From Kraków accelerator to the guardianship of an asian dragon
The story of Shapespark, a scale-up accelerated at the Kraków Technology Park proves that even niche products may gain global recognition.
Shapespark dates back to 2015. That is when Jan Wróbel and Wojciech Matyjewicz, university mates, realised the potential of WebGL technology for direct presentation of 3-D content in website browsers. They recognised that the technology will make a significant impact on the 3-D visualisation sector. WebGL solved the problem of distributing 3-D content, because it released the user from downloading and installing additional software on computers and smartphones. The future founders of Shapespark believed that to pave the way for interactive 3-D visualisations of architecture, which let you peek into any corner of complex spaces.
By the time interactive visualisations were the domain of non-web solutions, and as such in most cases limited to just one operating system. The Wróbel and Matyjewicz duet decided to create a product that could allow creation of interactive visualisations of architecture that work directly in all the popular web browsers, whether desktop or mobile.
The other motivation to register a start-up was the development of VR technology. By its nature, virtual reality requires interactive visualisations, therefore the right assumption that it would provide an afterburner speeding up the adoption of such solutions was made. The work on visualisations generated in Shapespark from the start assumed that they also have to work in a VR
Multitasking for specialised applications
While the company was entering the market, its founders were primarily involved in product development, sales, marketing, and also client support. Software engineers by education and profession, with no past start-up experience, they practically had to learn everything on the go. Obviously, laborious searches for proper solutions were part of the story.
The fact that Shapespark is specialist software that solves plenty of glitches and difficulties in such fields as 3D graphic, computational geometry, and 3-D content compression certainly played a role. Developing the product so that its first version could be released took about two years. A period much longer than in the case of a typical MVP. At the time the start-up only used its own financing, which required profound reserves of faith in the direction they chose and perseverance in reaching that goal from its founders. Luckily the whole paid well.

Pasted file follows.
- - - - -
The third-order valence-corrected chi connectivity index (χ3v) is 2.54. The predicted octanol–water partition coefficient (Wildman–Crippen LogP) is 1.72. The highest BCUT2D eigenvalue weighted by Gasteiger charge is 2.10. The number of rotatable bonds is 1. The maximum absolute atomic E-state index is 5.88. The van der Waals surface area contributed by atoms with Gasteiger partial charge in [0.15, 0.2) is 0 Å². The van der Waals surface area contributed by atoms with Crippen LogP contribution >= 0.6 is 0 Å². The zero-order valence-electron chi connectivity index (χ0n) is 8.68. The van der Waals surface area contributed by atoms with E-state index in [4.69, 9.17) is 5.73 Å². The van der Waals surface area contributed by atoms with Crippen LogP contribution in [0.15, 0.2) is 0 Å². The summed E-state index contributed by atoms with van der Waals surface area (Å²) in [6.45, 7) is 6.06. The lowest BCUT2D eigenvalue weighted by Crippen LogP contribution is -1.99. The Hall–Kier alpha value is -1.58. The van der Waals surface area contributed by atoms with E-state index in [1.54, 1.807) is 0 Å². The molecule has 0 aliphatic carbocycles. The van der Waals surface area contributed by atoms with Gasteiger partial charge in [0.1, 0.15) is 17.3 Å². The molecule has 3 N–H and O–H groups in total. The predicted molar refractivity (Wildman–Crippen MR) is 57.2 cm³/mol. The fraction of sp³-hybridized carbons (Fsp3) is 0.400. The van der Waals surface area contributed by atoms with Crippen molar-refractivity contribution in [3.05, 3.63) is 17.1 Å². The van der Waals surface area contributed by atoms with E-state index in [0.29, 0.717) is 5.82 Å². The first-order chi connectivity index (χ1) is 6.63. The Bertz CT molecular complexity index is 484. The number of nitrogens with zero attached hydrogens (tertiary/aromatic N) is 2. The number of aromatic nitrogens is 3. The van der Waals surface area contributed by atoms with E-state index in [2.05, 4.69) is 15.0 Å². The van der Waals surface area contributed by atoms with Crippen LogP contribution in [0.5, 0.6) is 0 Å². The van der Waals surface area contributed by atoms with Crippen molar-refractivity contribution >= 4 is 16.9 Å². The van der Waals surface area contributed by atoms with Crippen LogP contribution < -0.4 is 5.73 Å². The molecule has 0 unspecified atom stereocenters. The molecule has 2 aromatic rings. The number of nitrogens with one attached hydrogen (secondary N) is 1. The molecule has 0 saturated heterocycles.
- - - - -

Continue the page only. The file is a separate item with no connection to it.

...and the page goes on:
The turning point
Joining the KPT ScaleUP accelerator was a powerful boost for the start-up, not only making it possible to gain precious business know-how but also funds. The latter were mostly spent on marketing. The decision to change the model of product sales was taken and implemented during acceleration. Now, apart from traditional lifelong licenses, monthly subscriptions were offered in a key move that greatly lowered the entry barrier for the new clients. Currently, around 70% of the product sales revenue comes from subscriptions.
In 2018, the potential of Shapespark was recognised by the Chinese group Glodon – Asian leader in design and construction software. Glodon purchased 100% of shares in the company, and then augmented its products using the visualisation techniques developed by Shapespark engineers for that purpose.
Currently products made by Shapespark are used in 50 countries all over the world, mostly by small and medium-sized businesses: interior designers working with offices, trade fair booths, furniture, as well as studios specialising in visualising architecture, and businesses creating virtual events, exhibitions, and showrooms.
By the way
Shapespark lays plenty of emphasis on the quality of the visualisations obtained and the ease of using their software while developing the product. This is something that their product users notice. Many emphasise that Shapespark is easier to use than the tools offered by the competition.
Wróbel and Matyjewicz consider their success an undeveloped blue niche in the red-ocean market of architecture visualisation products. In 2015 the potential market for interactive online visualisation was hardly there. Time showed that the intuitions and the subsequent decisions about the course of development proved right. The number of businesses looking for such solutions is on the rise month after month.
Another step in the development of Shapespark is work on software for creation of visualisations and virtual walks in architectural projects that are only to be designed. As the company started its operation with mostly interior design in mind, most of its initial clients recruited from that sector. However, Shapespark software is now more and more often used by developers to present entire future estates, also residential, design large office spaces and configure of office furniture, and create trade fair booths as well as virtual events, showrooms, exhibitions and museum visits.
Today, the Shapespark team are five people with complimentary specialisations and skillsets. They are all aware that, regardless of the successes they have achieved, they still have a long way to go to reach for the title of market leader. Yet they have all that it takes, tools included, to reach for that accolade.
For more information on Shapespark, please visit https://www.shapespark.com.